Representación, Ideología y Recepción en la Cultura Audiovisual

“YOU ARE MY JOB” The Crown – Season 2 (I)

By no means uneventful, the very recently broadcasted second season of The Crown is most striking at the narrative level, which becomes more complex towards the end of the series. Starting with a major family crisis in 1957, the season covers a few intense years, which affect the Queen personally but also prove challenging for the Crown. Despite described in very different, but nonetheless difficult situations (war, political instability, vulnerability of Monarchy but also imminent family breakdown and multiple pregnancies), Elizabeth’s character (counting on Claire Foy’s enhanced and increasingly complex performance) is somehow overshadowed in this season by Philip’s. Not only is he the protagonist of more than one major scandal which almost shakes the image of the Monarchy, but the depth of the character is revealed, through the complex narrative technique anticipated above, in a few childhood episodes, most strikingly in one episode that parallels Philip’s and Charles’s experiences in a most challenging (and we could say traumatizing) educational context.


Thus, the first episodes focus on Philip’s “misadventure” (as the series calls it in an episode title) during an extended tour, accompanied by male fellow members of a rather ambiguous club. The flashbacks – extensively used during this season – reveal a harmonious atmosphere in the royal couple before the prince’s journey, despite a suspicion of an affair and a large amount of time spent in the above mentioned club.

However, the trip proves to evolve in an increasingly risky manner, both for the personal happiness of the family and for the image of the Crown. The reason is not so much Philip’s absence for a few months – even in events such as Christmas – but stands more in the freedoms assumed by the group of men, when visiting “exotic” and paradisiacal islands, of which the Prince’s closest friend and employee, Mike Parker, sends detailed accounts to their club in London. These letters finally get to the hands of Parker’s wife, who was increasingly unhappy with the marriage and was seeking for a divorce. Despite pressure or requests from the Queen and her staff, who were keen in preventing the divorce and the unhappy press associations between Parker’s and Philip’s behavior, the divorce could not be avoided and the press headlines eventually strike unmercifully. However, for their own marriage, as Elizabeth puts it explicitly, divorce was not a solution (“ever!” – as she emphasizes) so she seeks for a solution (and a price) to keep Philip “in, not out”. His request is a higher royal title and status, as he feels his current status is insufficiently satisfactory in comparison to his wife and son, the Prince of Wales.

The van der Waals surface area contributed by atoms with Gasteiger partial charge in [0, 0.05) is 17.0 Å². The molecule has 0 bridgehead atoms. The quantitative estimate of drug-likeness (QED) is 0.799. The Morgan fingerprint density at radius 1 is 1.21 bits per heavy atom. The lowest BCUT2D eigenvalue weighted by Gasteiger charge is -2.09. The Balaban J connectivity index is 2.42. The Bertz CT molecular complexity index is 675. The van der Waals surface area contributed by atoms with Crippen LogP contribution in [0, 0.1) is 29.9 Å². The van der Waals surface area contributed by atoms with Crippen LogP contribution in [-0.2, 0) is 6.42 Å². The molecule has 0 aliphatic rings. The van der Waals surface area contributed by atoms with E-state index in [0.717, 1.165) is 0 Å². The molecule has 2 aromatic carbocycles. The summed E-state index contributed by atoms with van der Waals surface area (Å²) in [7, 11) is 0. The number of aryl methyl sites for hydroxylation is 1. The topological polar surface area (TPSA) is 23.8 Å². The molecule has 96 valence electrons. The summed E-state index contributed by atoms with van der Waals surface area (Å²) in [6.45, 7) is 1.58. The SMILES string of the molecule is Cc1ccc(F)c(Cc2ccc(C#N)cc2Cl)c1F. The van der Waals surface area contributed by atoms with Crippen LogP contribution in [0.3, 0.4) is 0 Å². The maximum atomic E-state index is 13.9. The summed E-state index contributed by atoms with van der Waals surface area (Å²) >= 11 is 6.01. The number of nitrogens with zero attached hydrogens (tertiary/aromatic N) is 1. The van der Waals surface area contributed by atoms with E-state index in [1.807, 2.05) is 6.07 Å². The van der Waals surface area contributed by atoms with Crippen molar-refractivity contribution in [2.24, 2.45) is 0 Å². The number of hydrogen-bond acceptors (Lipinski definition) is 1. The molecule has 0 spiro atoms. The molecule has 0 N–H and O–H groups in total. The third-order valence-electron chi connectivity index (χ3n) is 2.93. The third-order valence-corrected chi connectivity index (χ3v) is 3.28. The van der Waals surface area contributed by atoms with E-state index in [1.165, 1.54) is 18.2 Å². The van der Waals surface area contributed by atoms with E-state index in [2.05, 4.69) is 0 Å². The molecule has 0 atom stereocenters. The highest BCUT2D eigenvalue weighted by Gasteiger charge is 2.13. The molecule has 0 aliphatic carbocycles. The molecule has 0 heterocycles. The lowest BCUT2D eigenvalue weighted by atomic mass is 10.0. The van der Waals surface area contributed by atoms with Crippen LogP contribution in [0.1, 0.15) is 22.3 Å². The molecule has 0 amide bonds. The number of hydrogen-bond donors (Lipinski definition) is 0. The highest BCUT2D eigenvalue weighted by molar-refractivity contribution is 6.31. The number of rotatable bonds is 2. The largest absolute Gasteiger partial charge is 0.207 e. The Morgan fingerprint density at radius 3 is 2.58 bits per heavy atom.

Philip’s background and traumatic personal history is revealed in a few occasions, from an interview which he suddenly interrupts because of the questions that refer to the serious health or political problems associated to his parents and sisters, to an episode dedicated to depict some traumatic events in his childhood. Thus, in what can be considered the most creative episode in terms of narrative strategies (Paterfamilias), we see Philip insisting – to the extreme of threatening Elizabeth with the divorce – for Charles to attend his former school. This proves to be not only a “prison sentence” and “hell” for Charles but is also revealed to have been a traumatizing experience for Philip himself. However, his attitude reveals that he felt that the harshness of the experience of this Victorian-like institution – aggravated by a major personal loss – had helped his become stronger and this is what he also expects from his sensitive son. The pressure laid on Charles is obviously overwhelming and the results disastrous, the episode closing with an explanation that when he became a father himself, the Prince of Wales chose Eton for his sons. Again, the techniques used by this episode move towards the cinematic area, surpassing the conventions expected from such a series and enhancing the psychological effect. Thus, Philip, “the mystery man”, becomes the actual protagonist if not of the entire season at least of some significant episodes.


To be continued…

Andrada Pintilescu


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